|Medium||Oil mural on plaster transferred to canvas|
|Location||Museo del Prado, Madrid|
|Dimensions||51.75 in × 31.25 in|
|131.5 cm × 79.3 cm|
|Famous Paintings by Goya|
|Saturn Devouring His Son|
|The Third of May 1808|
|La Maja Desnuda|
|The Sleep of Reason Produces Monsters|
|La Maja Vestida|
The Dog is an oil on plaster painting by Francisco Goya. He completed the 52 inch by 31 inch mural in his house outside of Madrid between 1819 and 1823. It is considered one of the world”s first Symbolist paintings. The painting was eventually transferred to canvas in 1878 and now hangs in the Museo Nacional del Prado.
In the foreground, a long slope of dark ochre begins at the left side of the canvas and increases in size as it flows to the right. Slightly left of center, a dark gray dog”s head with ears flopped back, nose facing to the right, looks up the slope. The background is a lighter wash of paler ochre. A dark splotch in the upper right corner is usually considered to be damage or an artifact from an earlier painting that was painted over while the work was still on its original plaster wall.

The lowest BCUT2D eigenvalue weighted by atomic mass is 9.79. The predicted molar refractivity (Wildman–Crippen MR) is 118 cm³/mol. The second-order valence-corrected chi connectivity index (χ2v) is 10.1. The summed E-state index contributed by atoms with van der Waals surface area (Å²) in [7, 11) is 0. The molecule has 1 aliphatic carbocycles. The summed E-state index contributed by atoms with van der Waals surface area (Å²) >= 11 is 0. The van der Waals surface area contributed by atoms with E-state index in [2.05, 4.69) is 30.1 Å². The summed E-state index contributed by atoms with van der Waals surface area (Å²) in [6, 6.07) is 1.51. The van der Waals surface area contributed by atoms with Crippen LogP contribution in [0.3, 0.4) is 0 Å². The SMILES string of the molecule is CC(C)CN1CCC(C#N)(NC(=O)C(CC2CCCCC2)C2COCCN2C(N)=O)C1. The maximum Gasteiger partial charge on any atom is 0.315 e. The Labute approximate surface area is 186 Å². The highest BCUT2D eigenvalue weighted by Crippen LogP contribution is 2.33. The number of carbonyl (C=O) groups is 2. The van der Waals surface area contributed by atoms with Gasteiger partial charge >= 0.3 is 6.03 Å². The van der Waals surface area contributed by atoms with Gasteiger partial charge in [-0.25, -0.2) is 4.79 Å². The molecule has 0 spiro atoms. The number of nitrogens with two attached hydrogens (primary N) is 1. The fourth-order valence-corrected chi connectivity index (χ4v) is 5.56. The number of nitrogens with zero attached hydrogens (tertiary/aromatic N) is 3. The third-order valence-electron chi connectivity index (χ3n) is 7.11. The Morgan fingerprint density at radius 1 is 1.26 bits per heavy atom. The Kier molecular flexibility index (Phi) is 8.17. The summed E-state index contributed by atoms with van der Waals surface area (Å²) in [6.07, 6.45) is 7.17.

The Dog is one of a series of paintings Goya painted on the walls of his home. They were later named his Black Paintings because of their dark and ambiguous nature. At the same time the ailing and elderly Goya, upset over the ongoing civil wars in Spain, was finishing his Disasters of War series. The Black Paintings are thought to be intensely personal works that were never meant for public display.
The Dog and the other Black Paintings seem to be highly metaphorical and fantastic, with layers of hidden meanings in each piece. Goya did not reveal the meanings inherent in these private works and in fact didn”t even name them. Many art critics and philosophers have since tried to puzzle out the meaning of The Dog. The provenance of the Black Paintings is sometimes disputed, but whether they were painted by Goya or by his son working in Goya”s style, the Black Paintings and especially The Dog continue to captivate the viewer.